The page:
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Dr. Doom did not get approval for the tub from the Department of Buildings, which resulted in the violation. He’s been ordered to remove not only the tub, but also the deck and party room (replete with a bar and bathroom) which he had constructed on the roof of his $5.5 million East First Street pad. The ruling apparently came about after a complaint levied in February.

If you’re still grappling to get a sense of what will be lost now that these parties—at least, in the form they previously inhabited—will cease to exist, here’s a wonderful quote Roubini gave toNew York which paints quite the picture of both his allure and the nature of the shindigs.

“[The models who attend my parties] love my beautiful mind. I am ugly, but they’re attracted to the brains. I’m a rock star among geeks, wonks and nerds,” he said. “[What makes the parties so great are] fun people and beautiful girls. I look for 10 girls to one guy.”

The full story is here.

  1. When you turn a bottle over to pour out its contents it is less messy if you do the tilt thing to make sure there is a space for air to flow back into the bottle. But which way of pouring is faster if you just want to dump it out in the shortest time possible? I think the tilt can never be as fast.
  2. I aspire to hit for the cycle:  publish in all the top 5 economics journals. But it would be a lifetime cycle. Has anyone ever hit for the cycle in a single year?
  3. If you know you’ll get over it eventually shouldn’t you be over it now? And if not should you really get over it later?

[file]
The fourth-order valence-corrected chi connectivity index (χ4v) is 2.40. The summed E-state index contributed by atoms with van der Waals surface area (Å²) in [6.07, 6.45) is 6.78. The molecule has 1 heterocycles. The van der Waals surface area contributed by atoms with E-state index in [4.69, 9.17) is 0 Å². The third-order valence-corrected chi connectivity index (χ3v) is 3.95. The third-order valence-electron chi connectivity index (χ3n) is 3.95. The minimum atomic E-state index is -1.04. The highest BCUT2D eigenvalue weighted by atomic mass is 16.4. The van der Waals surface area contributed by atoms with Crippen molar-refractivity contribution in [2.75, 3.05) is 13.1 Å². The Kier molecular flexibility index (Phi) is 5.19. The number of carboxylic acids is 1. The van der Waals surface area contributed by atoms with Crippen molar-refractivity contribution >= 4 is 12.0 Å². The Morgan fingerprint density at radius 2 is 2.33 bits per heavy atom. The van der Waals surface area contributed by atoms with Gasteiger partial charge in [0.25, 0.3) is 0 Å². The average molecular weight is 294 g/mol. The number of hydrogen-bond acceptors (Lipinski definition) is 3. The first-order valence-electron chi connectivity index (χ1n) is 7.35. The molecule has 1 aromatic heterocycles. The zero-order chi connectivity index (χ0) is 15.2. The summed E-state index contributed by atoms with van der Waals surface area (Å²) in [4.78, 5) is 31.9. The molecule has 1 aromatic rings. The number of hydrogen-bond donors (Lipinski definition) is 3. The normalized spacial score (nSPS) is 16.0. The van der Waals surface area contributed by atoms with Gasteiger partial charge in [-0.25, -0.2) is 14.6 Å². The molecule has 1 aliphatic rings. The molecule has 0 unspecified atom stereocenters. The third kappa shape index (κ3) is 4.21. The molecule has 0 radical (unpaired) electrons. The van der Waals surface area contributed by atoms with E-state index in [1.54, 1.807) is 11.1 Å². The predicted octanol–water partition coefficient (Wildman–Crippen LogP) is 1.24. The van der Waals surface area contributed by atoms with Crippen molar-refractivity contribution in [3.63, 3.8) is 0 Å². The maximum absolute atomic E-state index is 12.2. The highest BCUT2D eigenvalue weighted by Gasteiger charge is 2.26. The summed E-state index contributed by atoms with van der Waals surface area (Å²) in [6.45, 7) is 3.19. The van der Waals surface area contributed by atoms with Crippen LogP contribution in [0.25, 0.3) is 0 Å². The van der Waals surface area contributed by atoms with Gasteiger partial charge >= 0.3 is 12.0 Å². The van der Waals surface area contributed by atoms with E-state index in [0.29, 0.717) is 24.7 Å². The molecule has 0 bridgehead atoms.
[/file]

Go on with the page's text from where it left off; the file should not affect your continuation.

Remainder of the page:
4. The efficient markets hypothesis means that there is no trading strategy that consistently loses money. (Because if there were then the negative of that strategy would consistently make a profit.)  So trade with abandon!
  5. I predict that in the future the distinct meanings of the prepositions “in” and “on” will progressively blur because of mobile phone typos.

Drawing:  Scatterbrained from www.f1me.net (yaaay she’s back.)

I had just eaten a little plastic carton of yogurt and I tossed it into the recycling bin. She said “That yogurt carton needs to be rinsed before you can recycle it.” And I thought to myself “That can’t be true.  First of all, the recyclers are going to clean whatever they get before they start processing it so it would be a waste for me to do it here.  Plus, the minuscule welfare gains from recycling this small piece of plastic would be swamped by water, labor, and time costs of rinsing it.”  I concluded that, as a matter of policy, I will not rinse my recyclable yogurt containers.

So I replied “Oh yeah you’re right.”

You see, I didn’t want to dig through the recycling bin and rinse that yogurt cup. By telling her that I agree with her general policy, I stood a chance of escaping its mandate in this particular instance. Because knowing that I share her overall objective, she would infer that was that my high private costs of digging through the recycling that dictated against it under these special circumstances.  And she would agree with me that letting this exceptional case go was the right decision.

If instead I told her I disagreed with her policy, then she would know that my unwillingness was some mix of private costs and too little weight on the social costs. Even if she internalizes my private costs she would have reason to doubt they were large enough to justify a pass on the digging and rinsing and she might just insist on it.

I have a theory that your siblings determine how tidy you are in your adult life, but I am not exactly sure how it all works out.

My theory is based on public goods and free-riding.  If as a kid you shared a room then you and your sibling didn’t internalize the full marginal social value of your efforts at tidying up and as a consequence your room was probably a mess.  At least messier than it would have been if you had the room to yourself.

This would suggest that if you want to know whether your girlfriend is going to be a tidy roommate when you shack up one easy clue is whether she has a sister.  If not then she probably had a room to herself and she is probably accustomed to tidiness.